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How Do I Create a Poster?

A poster presentation is a visual display of research findings that is typically presented at academic conferences or professional meetings. Poster presentations are a great way to share your research with a large audience and to engage in one-on-one conversations with other researchers.

Posters can be presented in person as a printed large format (usually 3’ by 4’) or digitally.

What makes an effective poster?

  • Easy to read – font size should not be too small
  • Eye catching – images and text should draw attention
  • Concise – text should extract the important ideas and summarize your findings

Follow these 4 steps to create a poster

Step 1: Assess

The first step before creating the actual poster is thinking about where the poster is being presented and the type of audience that is likely to visit your poster. Here are some questions to consider:

What will be expected and required of you at the presentation?

Who will be the target audience for your research project? How would you describe it to

  1. a general, non-scholarly audience?
  2. a scholar from a different field?
  3. a scholar from your field?

What do you hope to accomplish with your poster presentation? Are you trying to

  1. inform your audience?
  2. persuade your audience?
  3. establish yourself as a reputable researcher?
  4. All of the above?

Step 2: Develop Content

Keep in mind that the sections of a poster usually resemble the sections of a research paper, but with much less text and more graphics. While posters are not uniform, most generally include the following sections of content.

  • Title telling the name of the project, the people involved in the work, and their affiliation. The title should be large font, descriptive, and concise.
  • Abstract stating what you set out to do, how you have done it, the key results, and the main findings and conclusions.
  • Introduction that includes clear statements about the problem you are trying to solve, the new ideas or items you are trying to discover or create, or the proofs that you are trying to establish. Note the background work that has led up to the current status of your research of creative work in this area. These should then lead to the declaration of your specific project aims and objectives.
  • Theory or Methods section that explains the basis of the techniques that you are using or the procedures that you have adopted in your study. You should also state and justify any assumptions so that your results can be viewed in the proper context.
  • Results section that discusses the main findings of your investigation and their value.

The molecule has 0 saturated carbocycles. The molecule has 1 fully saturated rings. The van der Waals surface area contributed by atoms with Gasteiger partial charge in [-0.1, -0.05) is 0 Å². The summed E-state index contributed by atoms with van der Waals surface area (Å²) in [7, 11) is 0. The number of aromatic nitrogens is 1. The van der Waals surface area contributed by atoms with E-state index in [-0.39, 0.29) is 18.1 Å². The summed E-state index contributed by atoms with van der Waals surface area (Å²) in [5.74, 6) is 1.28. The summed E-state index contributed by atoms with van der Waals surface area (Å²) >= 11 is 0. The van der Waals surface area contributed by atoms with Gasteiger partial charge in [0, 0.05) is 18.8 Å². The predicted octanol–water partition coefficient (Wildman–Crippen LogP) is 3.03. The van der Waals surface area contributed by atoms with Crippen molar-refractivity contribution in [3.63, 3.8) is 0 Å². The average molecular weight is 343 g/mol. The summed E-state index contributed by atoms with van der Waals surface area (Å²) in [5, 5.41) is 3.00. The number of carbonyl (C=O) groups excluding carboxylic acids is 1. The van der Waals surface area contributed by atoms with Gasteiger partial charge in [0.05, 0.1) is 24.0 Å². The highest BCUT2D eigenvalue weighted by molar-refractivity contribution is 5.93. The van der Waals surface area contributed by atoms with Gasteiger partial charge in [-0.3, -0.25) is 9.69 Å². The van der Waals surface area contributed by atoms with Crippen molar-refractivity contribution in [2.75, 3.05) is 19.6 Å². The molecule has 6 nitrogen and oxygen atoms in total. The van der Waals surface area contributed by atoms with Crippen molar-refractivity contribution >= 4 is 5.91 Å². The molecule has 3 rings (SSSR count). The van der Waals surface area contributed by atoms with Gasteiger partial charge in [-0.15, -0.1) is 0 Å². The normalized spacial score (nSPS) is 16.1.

• Conclusions section that discusses the main findings of your investigation and their value.
  • Further Plans section that contains recommendations and thoughts about ow the work could be continued.  What kind of things could be done next? What are some possible long-term goals or outcomes?
  • Acknowledgements section that allows you to thank organizations that might have provided financial support of the individuals who donated time to help with the project.

Step 3: Organize

  • Consider the space on your poster as valuable real-estate. Extracting important ideas and organizing information efficiently is essential to the poster-design process.
  • The research story: A poster is “the story” of your research. Put yourself in the shoes of the reader and think about the most effective way to share this story. Is it best told as a timeline of events? Does it lend itself to a question-answer format? Can you begin with the big picture and narrow it down?
  • Layout: While a landscape layout is common, portrait, 2-column, 3-column, 4-column layouts are also widely used. Columns help break up text into smaller chunks that are easy to skim. When choosing a layout, remember that a readers eyes will read from top to bottom, and from left to right.

Step 4: Design


Determine the size of your poster before you start.
With Undergraduate Research Showcase (URS) and Idaho Conference on Undergraduate Research (ICUR), the required poster size is 36 inches tall and 48 inches wide.

How to change your poster size?

In PowerPoint:

  • Navigate to Design tab.
  • Click on the “slide size” button.
  • Select “Custom Slide Size…” from the drop-down window.
  • Choose “Custom” in the “Slides sized for:” window.